Favour Thailand over China, India, Prudential says

Favour Thailand over China, India, Prudential says
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First Published: Mon, May 07 2007. 04 31 PM IST
Updated: Mon, May 07 2007. 04 31 PM IST
Jeffrey Hodgson, Reuters
Hong Kong: Global stock investors looking to Asia should favour Thailand, Indonesia and the Philippines given their lower valuations, a senior executive with the fund arm of UK insurer Prudential Plc said on Monday.
Indian and mainland Chinese shares should be approached with caution because their prices on average are getting lofty, added Guy Strapp, regional head of investment management in Asia for Prudential Asset Management.
Prudential’s Asian fund operation had 29.2 billion pounds ($58.26 billion or Rs2,36,768 crore) in assets under management at the end of last year, making it one of the region’s largest money managers.
“Thailand, Indonesia and the Philippines are all reasonably attractive in their own right. Thailand of those three is probably the most attractive on a valuation basis,” he said.
“Indonesia is attractive because of some of those macro growth factors.”
The former BT Financial Group and Bank of America executive said South Korea and Taiwan were also attractive, even though a stronger won had dampened prospects for South Korean exporters.
By contrast, he said the firm was underweight Indian shares and wary about the rally in mainland Chinese stocks.
Indian shares shares rose almost 47% last year and reached a lifetime high on 9 February before paring gains. China’s main stock index, the Shanghai Composite Index, rose 130% last year and hit a new record high on 30 April.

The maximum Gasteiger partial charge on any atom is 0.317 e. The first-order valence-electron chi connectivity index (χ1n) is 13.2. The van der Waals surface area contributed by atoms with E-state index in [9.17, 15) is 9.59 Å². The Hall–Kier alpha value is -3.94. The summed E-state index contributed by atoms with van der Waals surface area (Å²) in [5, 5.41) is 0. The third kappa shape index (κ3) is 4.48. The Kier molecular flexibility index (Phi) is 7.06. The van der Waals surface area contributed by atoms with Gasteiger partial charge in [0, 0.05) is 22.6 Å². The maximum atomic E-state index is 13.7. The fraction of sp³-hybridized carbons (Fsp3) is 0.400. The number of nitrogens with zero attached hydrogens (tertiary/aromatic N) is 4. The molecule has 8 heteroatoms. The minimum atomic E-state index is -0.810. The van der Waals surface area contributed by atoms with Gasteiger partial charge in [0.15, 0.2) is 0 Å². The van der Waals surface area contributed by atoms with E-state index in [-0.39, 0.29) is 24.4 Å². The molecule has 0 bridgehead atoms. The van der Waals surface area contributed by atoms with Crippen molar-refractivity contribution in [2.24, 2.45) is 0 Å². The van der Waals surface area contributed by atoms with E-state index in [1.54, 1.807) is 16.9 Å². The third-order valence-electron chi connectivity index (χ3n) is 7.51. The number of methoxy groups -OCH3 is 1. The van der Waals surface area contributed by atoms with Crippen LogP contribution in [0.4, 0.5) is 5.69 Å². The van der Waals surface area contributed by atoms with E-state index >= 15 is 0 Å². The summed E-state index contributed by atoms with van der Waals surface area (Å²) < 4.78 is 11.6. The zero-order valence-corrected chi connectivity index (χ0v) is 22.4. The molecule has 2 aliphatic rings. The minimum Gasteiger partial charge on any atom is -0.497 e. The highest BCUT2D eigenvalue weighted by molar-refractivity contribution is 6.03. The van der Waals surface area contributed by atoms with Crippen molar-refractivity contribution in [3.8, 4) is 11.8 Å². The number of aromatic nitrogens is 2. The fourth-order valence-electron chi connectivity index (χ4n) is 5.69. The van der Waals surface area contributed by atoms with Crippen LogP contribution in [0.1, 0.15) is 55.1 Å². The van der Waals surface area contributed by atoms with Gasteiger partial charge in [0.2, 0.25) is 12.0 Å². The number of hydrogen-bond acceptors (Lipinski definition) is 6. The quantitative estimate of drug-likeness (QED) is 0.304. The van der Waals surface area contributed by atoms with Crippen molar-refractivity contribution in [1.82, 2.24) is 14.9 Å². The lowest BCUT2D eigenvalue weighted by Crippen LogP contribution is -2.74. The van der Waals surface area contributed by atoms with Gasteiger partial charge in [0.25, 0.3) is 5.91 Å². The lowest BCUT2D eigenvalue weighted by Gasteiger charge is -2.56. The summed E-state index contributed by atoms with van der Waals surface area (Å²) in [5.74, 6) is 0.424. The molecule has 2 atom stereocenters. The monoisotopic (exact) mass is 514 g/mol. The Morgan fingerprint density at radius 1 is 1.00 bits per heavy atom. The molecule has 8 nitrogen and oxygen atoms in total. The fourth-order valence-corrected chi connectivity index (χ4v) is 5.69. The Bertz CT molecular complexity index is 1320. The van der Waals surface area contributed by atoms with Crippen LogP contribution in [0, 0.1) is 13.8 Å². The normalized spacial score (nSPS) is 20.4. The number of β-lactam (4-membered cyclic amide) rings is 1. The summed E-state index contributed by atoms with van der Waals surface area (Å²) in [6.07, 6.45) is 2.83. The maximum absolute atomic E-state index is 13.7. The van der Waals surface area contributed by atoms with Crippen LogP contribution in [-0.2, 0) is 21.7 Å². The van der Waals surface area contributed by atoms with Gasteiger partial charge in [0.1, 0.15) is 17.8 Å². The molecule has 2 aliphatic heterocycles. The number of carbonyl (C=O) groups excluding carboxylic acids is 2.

A report from Citigroup earlier this month estimated India stocks were trading at 18 times 2007 earnings. This compared with 10.2 times in Thailand, 11.8 times in South Korea, 13.6 times in Taiwan and 13.8 times for Indonesia.
Strapp, who joined Prudential in January, said markets that the firm thinks are fairly or fully valued include Singapore, Malaysia and Hong Kong.
The fund management executive said that stock markets in Asia on average still looked “reasonably attractive” compared to fixed-income markets given a decline in yields and tightening in spreads.
“Generally inflation and interest rates across the region are quite low, so the comparative opportunity between equities and cash/fixed income means that equity is more attractive,” he said.
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First Published: Mon, May 07 2007. 04 31 PM IST
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